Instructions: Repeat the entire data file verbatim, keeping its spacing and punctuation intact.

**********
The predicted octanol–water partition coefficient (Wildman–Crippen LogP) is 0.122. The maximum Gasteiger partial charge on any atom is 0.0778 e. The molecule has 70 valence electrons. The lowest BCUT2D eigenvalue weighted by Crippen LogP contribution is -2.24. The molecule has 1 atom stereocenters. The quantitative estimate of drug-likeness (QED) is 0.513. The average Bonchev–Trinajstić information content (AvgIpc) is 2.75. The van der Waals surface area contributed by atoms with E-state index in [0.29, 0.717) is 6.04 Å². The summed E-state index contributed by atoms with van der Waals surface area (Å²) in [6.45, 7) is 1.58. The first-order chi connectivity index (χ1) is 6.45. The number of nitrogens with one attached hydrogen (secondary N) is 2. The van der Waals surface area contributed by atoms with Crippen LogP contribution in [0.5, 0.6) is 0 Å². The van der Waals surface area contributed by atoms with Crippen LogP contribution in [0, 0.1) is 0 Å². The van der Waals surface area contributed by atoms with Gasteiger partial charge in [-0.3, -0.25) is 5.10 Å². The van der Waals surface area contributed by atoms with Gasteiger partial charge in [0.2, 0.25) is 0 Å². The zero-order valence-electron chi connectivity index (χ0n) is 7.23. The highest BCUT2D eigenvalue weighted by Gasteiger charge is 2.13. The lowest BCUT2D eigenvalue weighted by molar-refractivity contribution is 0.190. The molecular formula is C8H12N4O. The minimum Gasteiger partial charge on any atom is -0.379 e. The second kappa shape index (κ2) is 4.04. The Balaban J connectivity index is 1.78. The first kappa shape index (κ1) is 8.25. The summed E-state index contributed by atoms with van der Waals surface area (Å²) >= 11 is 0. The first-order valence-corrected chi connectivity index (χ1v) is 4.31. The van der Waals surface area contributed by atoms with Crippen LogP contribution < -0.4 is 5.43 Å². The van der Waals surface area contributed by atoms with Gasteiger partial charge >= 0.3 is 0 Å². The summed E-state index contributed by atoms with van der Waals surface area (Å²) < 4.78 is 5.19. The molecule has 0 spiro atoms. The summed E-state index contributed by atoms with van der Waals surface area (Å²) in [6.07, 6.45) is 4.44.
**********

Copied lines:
The predicted octanol–water partition coefficient (Wildman–Crippen LogP) is 0.122. The maximum Gasteiger partial charge on any atom is 0.0778 e. The molecule has 70 valence electrons. The lowest BCUT2D eigenvalue weighted by Crippen LogP contribution is -2.24. The molecule has 1 atom stereocenters. The quantitative estimate of drug-likeness (QED) is 0.513. The average Bonchev–Trinajstić information content (AvgIpc) is 2.75. The van der Waals surface area contributed by atoms with E-state index in [0.29, 0.717) is 6.04 Å². The summed E-state index contributed by atoms with van der Waals surface area (Å²) in [6.45, 7) is 1.58. The first-order chi connectivity index (χ1) is 6.45. The number of nitrogens with one attached hydrogen (secondary N) is 2. The van der Waals surface area contributed by atoms with Crippen LogP contribution in [0.5, 0.6) is 0 Å². The van der Waals surface area contributed by atoms with Crippen LogP contribution in [0, 0.1) is 0 Å². The van der Waals surface area contributed by atoms with Gasteiger partial charge in [-0.3, -0.25) is 5.10 Å². The van der Waals surface area contributed by atoms with Gasteiger partial charge in [0.2, 0.25) is 0 Å². The zero-order valence-electron chi connectivity index (χ0n) is 7.23. The highest BCUT2D eigenvalue weighted by Gasteiger charge is 2.13. The lowest BCUT2D eigenvalue weighted by molar-refractivity contribution is 0.190. The molecular formula is C8H12N4O. The minimum Gasteiger partial charge on any atom is -0.379 e. The second kappa shape index (κ2) is 4.04. The Balaban J connectivity index is 1.78. The first kappa shape index (κ1) is 8.25. The summed E-state index contributed by atoms with van der Waals surface area (Å²) >= 11 is 0. The first-order valence-corrected chi connectivity index (χ1v) is 4.31. The van der Waals surface area contributed by atoms with Crippen LogP contribution < -0.4 is 5.43 Å². The van der Waals surface area contributed by atoms with Gasteiger partial charge >= 0.3 is 0 Å². The summed E-state index contributed by atoms with van der Waals surface area (Å²) < 4.78 is 5.19. The molecule has 0 spiro atoms. The summed E-state index contributed by atoms with van der Waals surface area (Å²) in [6.07, 6.45) is 4.44.